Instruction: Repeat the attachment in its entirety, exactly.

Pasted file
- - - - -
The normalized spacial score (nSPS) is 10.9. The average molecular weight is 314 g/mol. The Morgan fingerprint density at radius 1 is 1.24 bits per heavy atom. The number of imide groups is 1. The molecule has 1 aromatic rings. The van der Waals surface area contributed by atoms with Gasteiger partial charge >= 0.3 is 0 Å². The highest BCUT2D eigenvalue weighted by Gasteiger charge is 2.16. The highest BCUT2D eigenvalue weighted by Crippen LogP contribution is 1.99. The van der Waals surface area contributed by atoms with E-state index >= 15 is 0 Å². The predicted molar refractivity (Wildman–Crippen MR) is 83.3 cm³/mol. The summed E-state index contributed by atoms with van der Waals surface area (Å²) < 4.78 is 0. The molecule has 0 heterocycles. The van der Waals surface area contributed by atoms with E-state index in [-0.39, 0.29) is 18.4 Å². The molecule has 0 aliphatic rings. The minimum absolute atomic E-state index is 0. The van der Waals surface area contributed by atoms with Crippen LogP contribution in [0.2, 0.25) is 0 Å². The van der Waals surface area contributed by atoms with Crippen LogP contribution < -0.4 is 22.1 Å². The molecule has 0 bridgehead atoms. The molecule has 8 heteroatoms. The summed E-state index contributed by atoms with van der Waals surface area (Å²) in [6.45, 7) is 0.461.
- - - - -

The normalized spacial score (nSPS) is 10.9. The average molecular weight is 314 g/mol. The Morgan fingerprint density at radius 1 is 1.24 bits per heavy atom. The number of imide groups is 1. The molecule has 1 aromatic rings. The van der Waals surface area contributed by atoms with Gasteiger partial charge >= 0.3 is 0 Å². The highest BCUT2D eigenvalue weighted by Gasteiger charge is 2.16. The highest BCUT2D eigenvalue weighted by Crippen LogP contribution is 1.99. The van der Waals surface area contributed by atoms with E-state index >= 15 is 0 Å². The predicted molar refractivity (Wildman–Crippen MR) is 83.3 cm³/mol. The summed E-state index contributed by atoms with van der Waals surface area (Å²) < 4.78 is 0. The molecule has 0 heterocycles. The van der Waals surface area contributed by atoms with E-state index in [-0.39, 0.29) is 18.4 Å². The molecule has 0 aliphatic rings. The minimum absolute atomic E-state index is 0. The van der Waals surface area contributed by atoms with Crippen LogP contribution in [0.2, 0.25) is 0 Å². The van der Waals surface area contributed by atoms with Crippen LogP contribution < -0.4 is 22.1 Å². The molecule has 0 bridgehead atoms. The molecule has 8 heteroatoms. The summed E-state index contributed by atoms with van der Waals surface area (Å²) in [6.45, 7) is 0.461.